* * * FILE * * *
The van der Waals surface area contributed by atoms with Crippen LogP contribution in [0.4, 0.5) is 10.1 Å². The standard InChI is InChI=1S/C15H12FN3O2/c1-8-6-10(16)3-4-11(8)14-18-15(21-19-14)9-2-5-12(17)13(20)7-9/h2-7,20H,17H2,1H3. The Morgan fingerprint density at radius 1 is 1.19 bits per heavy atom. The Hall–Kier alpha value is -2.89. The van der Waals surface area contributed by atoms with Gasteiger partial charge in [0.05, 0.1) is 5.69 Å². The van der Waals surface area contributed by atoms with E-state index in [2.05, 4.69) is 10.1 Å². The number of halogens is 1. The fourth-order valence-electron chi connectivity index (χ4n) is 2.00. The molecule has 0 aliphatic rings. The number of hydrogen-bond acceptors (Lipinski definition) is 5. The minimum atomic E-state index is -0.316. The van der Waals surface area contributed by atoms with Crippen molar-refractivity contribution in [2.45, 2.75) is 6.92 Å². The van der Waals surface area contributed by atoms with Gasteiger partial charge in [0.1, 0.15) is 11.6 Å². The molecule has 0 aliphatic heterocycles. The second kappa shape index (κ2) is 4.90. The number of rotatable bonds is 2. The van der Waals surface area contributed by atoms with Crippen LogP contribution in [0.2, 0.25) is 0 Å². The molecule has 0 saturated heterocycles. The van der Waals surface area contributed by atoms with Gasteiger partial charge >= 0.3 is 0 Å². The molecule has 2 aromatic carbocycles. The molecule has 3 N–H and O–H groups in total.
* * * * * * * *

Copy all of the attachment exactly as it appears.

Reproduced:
The van der Waals surface area contributed by atoms with Crippen LogP contribution in [0.4, 0.5) is 10.1 Å². The standard InChI is InChI=1S/C15H12FN3O2/c1-8-6-10(16)3-4-11(8)14-18-15(21-19-14)9-2-5-12(17)13(20)7-9/h2-7,20H,17H2,1H3. The Morgan fingerprint density at radius 1 is 1.19 bits per heavy atom. The Hall–Kier alpha value is -2.89. The van der Waals surface area contributed by atoms with Gasteiger partial charge in [0.05, 0.1) is 5.69 Å². The van der Waals surface area contributed by atoms with E-state index in [2.05, 4.69) is 10.1 Å². The number of halogens is 1. The fourth-order valence-electron chi connectivity index (χ4n) is 2.00. The molecule has 0 aliphatic rings. The number of hydrogen-bond acceptors (Lipinski definition) is 5. The minimum atomic E-state index is -0.316. The van der Waals surface area contributed by atoms with Crippen molar-refractivity contribution in [2.45, 2.75) is 6.92 Å². The van der Waals surface area contributed by atoms with Gasteiger partial charge in [0.1, 0.15) is 11.6 Å². The molecule has 0 aliphatic heterocycles. The second kappa shape index (κ2) is 4.90. The number of rotatable bonds is 2. The van der Waals surface area contributed by atoms with Crippen LogP contribution in [0.2, 0.25) is 0 Å². The molecule has 0 saturated heterocycles. The van der Waals surface area contributed by atoms with Gasteiger partial charge >= 0.3 is 0 Å². The molecule has 2 aromatic carbocycles. The molecule has 3 N–H and O–H groups in total.